Hard Days, Soft Nights in Peru

Featured — By Josh Steinitz on October 6, 2012 at 3:38 pm

A Compelling Alternative to the Inca Trail

For many years, trekking the Inca Trail was the signature adventure travel experience in South America. Over time, it became overrun and loved to death, prompting the government to limit daily hikers. Still, while it’s undoubtedly a classic, it’s become a bit cliché and still remains crowded with gringos from around the world — not exactly what most hikers look for in a mountain wilderness experience. In response, some outfitters began offering alternative trekking routes, taking travelers to more off-the-beaten-path locations with equally, if not more, spectacular scenery. One of those was the Salkantay Route, starting above the highland town of Mollepata, winding between two massive glaciated peaks and over a high pass, and then descending down through the cloud forest toward Machu Picchu. About five years ago, Mountain Lodges of Peru (MLP) made this route radically more comfortable by building a series of four lodges along the route, which are only accessible to groups booking the fully guided trekking itinerary.

After our first day of hiking, we arrived at the Salkantay Lodge, the largest of the four properties, situated in a flat valley (pampa) at the base of 5700-meter Humantay, and with stunning views of Salkantay (20,000 feet) as well.  Since the MLP itinerary includes a layover day here for acclimatization, it was the only lodge where our group of nine was not totally private — and that meant only one other small group was there from the prior day’s departure. Since mules carried most of our gear, we only carried light daypacks, though everyone was still pleasantly tired from walking and the high altitude (12,600 feet).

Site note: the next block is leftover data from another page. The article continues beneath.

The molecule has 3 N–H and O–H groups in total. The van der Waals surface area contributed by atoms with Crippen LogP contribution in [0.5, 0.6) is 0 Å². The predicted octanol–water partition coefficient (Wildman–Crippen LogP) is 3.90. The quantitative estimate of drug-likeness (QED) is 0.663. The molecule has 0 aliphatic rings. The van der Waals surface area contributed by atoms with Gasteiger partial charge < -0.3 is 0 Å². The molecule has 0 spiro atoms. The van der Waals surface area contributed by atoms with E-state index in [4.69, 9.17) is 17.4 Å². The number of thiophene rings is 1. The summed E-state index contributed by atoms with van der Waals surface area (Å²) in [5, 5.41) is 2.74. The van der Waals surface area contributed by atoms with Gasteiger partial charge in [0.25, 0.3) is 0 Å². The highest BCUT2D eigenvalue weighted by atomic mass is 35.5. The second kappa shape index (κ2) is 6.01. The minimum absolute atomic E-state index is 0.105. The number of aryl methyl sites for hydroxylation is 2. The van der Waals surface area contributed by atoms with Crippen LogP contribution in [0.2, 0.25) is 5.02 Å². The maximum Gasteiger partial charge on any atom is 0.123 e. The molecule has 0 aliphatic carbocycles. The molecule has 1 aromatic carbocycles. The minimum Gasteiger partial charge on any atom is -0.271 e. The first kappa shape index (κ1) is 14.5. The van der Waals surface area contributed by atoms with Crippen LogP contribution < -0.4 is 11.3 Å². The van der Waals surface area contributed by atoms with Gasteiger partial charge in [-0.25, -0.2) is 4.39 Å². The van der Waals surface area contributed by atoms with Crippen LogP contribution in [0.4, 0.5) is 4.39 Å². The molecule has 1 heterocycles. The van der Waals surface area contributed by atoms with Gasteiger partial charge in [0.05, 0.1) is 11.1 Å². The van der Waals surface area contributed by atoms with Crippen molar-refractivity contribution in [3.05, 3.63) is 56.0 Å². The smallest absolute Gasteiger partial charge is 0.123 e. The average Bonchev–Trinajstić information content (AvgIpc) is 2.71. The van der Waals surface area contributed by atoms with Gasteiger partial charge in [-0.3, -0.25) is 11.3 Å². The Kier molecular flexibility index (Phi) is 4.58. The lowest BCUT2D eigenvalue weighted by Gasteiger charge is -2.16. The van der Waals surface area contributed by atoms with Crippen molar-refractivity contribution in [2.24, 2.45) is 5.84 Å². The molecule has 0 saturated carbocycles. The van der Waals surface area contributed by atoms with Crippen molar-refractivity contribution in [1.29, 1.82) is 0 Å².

Salkantay Lodge sits in flat valley just south of the massive Humantay

After the jacuzzi session, dinner and a few drinks, everyone was off the following morning for a day hike up to a spectacularly-turquoise glacial lake at the foot of Humantay. It was a relatively steep climb up to the lake at 14,000 feet, but not too difficult. From there, some of us hiked a further thousand feet up the glacial moraine for an awe-inspiring full-frontal view of Humantay’s glaciers spilling down the south face, along with huge views back down the valley.

Turquoise glacial lake beneath Humantay

Tags: Cusco, hiking, Hotel Rio Sagrado, Inca, inca trail, Llactapata, luxury travel, Machu Picchu, MLP, mountain lodges, orient-express, Peru, Pisac, sacred valley, Salcantay Lodge, salt mines

    1 Comment

  • Jane says:

    That remote valley in the Cordillera Vilcabamba looks so perfect for travelers and hikers. The pool looks odd in the middle of open area. Though, it must be a great feeling to be there!


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